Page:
General Plan Elements

Below are a snapshot of important policies and goals that can be integrated into local governments' plans to help achieve drought resiliency. 

Important Policies to Increase Local Governments' Drought Resilience

The state responded to the drought by enacting multiple laws and regulations that are meant to increase California’s resilience to climatic extremes by creating a more sustainable water supply. Below are key policies relevant to accelerating adoption of technologies that will save water and energy and reduce greenhouse gas emissions. Integrating these policies and goals into existing local government policies and plans will help cities and counties become more drought resilient and will help California achieve its aggressive goals.

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Recycled Water

With advancements in technology, recycling water has become a reliable, safe and sustainable alternative supply for the state and especially for regions that are heavily dependent on surface and imported water supplies. 

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Groundwater

Critically overdrafted sub-basins are now subject to the Sustainable Groundwater Management Act. It is important to incorporate groundwater into planning if local governments are heavily dependent on groundwater, especially when surface water supplies are low.

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Gray Water

Gray water utilizes wastewater from bathtubs, showers, bathroom washbasins, washing machines and laundry tubs for residential potable water use in landscape and toilet applications. This onsite reuse saves water and energy and reduces residents’ water bills. Because showers, sinks and laundry water comprise 50-80 percent of residential wastewater, gray water systems have a large potential market opportunity.

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Groundwater Quality

There are multiple regulations and rules to govern salt and nitrate management in California’s South San Joaquin Valley that are enacted to sustain and increase the region’s water quality. These policies include waste discharge requirements for milk cow dairies and the Central Valley-wide Salt and Nitrate Management Plan (SNMP).

Tulare County's Major Goals for Water Conservation and Reclaimed Water

Below are example goals and policies that are from Tulare County's General Plan 2030 Update. Tulare's General Plan Update states that the County's long-term strategy for water centers on "protecting and conserving existing water supplies and identifying new sources of water. As Tulare County continues to grow, new methods for conserving, treating and supplying water will enable County residents and farmers to continue to have an adequate supply of quality water that limits long-term impacts on groundwater."  Chapter 11 identifies the following goals, polices and implementation measures to ensure sustainable management of the County's water resources:

GOAL WR-1 (Water Quantity) Provide for the current and long-range water needs of the County and for the protection of the quality and quantity of surface and ground water resources.
  • POLICY 1.5 Expand Use of Reclaimed Wastewater:  To augment groundwater supplies and to conserve potable water for domestic purposes, the County shall seek opportunities to expand groundwater recharge efforts
  • POLICY 1.6 Expand Use of Reclaimed Water:  The County shall encourage the use of tertiary treated wastewater and household gray water for irrigation of agricultural lands, recreation and open space areas, and large landscaped areas as a means of reducing demand for groundwater resources.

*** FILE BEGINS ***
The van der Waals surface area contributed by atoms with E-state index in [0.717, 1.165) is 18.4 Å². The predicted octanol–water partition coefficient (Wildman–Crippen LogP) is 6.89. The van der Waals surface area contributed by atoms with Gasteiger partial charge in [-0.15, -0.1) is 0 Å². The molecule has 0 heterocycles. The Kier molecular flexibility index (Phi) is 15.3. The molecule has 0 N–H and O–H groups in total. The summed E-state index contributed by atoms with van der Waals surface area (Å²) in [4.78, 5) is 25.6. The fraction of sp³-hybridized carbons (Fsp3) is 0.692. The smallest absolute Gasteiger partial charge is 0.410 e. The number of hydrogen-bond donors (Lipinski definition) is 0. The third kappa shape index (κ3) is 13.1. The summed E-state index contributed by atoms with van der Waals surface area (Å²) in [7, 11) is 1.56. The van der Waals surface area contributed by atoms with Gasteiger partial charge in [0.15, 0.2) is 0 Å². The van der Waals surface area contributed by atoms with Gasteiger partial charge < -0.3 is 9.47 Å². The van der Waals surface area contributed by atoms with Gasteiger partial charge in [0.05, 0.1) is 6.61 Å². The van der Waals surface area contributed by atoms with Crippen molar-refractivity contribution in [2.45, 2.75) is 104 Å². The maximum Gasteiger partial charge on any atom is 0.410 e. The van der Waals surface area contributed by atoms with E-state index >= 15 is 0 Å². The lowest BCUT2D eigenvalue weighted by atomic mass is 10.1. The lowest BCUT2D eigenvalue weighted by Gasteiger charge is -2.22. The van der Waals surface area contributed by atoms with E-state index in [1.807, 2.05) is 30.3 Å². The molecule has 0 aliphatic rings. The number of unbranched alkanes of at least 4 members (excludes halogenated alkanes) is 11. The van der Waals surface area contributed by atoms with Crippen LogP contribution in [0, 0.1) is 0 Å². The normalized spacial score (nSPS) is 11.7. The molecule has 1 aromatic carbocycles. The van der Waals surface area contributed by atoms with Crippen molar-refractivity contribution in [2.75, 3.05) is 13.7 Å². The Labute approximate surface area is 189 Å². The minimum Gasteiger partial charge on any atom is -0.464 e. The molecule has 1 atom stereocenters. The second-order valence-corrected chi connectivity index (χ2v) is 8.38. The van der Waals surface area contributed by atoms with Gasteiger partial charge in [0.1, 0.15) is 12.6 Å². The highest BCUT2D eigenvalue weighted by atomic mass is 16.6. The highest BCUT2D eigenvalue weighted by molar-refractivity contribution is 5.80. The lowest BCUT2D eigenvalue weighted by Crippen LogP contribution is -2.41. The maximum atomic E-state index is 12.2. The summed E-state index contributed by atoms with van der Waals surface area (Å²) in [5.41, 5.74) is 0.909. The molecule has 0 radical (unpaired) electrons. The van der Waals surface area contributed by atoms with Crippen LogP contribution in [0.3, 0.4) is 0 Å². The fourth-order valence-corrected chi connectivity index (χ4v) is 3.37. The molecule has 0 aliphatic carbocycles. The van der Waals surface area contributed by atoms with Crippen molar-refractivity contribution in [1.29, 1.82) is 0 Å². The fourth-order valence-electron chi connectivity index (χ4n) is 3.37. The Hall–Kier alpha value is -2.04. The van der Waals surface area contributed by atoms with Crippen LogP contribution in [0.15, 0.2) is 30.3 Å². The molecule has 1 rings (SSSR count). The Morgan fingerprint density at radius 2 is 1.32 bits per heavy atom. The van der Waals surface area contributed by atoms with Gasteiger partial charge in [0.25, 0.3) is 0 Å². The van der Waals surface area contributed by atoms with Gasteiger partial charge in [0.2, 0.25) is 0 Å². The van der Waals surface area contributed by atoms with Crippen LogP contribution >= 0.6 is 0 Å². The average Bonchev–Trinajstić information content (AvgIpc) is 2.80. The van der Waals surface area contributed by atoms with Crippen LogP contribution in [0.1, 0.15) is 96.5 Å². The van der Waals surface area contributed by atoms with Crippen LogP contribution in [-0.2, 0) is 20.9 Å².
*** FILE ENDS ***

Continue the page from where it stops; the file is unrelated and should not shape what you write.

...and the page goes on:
GOAL WR-2: (Water Quality) Provide for the current and long-range water needs of the County and for the protection of the quality of surface water and groundwater resource
GOAL WR-3 Provide a sustainable, long-term supply of water resources to meet domestic, agricultural, industrial and recreational needs and to assure that new urban development is consistent with available water resources.
  • POLICY WR-3.1 Develop Additional Water Sources:  The County shall encourage, support and, as warranted, require the identification and development of additional water sources through the expansion of water storage reservoirs, development of groundwater banking for recharge and infiltration, and promotion of water conservation programs, and support of other projects and programs that intend to increase the water sources available to the County and reduce the individual demands of urban and agricultural users. 
  • POLICY WR-3.5 Use Native and Drought Tolerant Landscapes:  The County shall encourage the use of low water consuming, drought-tolerant and native landscaping and emphasize the importance of utilizing water conserving techniques, such as night watering, mulching and drip irrigation.
  • POLICY WR-3.6 Establish a Water Use Efficiency Education Program:  The County shall support educational programs targeted at reducing water consumption and enhancing groundwater recharge.  
  • POLICY WR-3.7 Establish a Emergency Water Conservation Plan for County-operated water systems to identify appropriate conservation policies that can be implemented during times of water shortages..."
IMPLEMENTATION MEASURES (IMs) help achieve the above policies and include:
  • IM 10:  The County shall incorporate provisions, including evaluating incentives, for use of reclaimed wastewater, water conserving appliances, drought tolerant landscaping, and other water conservation techniques into the County's building, zoning and subdivision ordinances.  (pages 11-12 - 11-13) Supports Policies WR-1.5, WR-3.1, 3.5, 3.6.
  • IM 21:  The County shall maintain and implement its water efficient landscape ordinance or the Department of Water Resources Model Water Efficient Landscape Ordinance (page 11-14).  Supports Policy WR-3.5.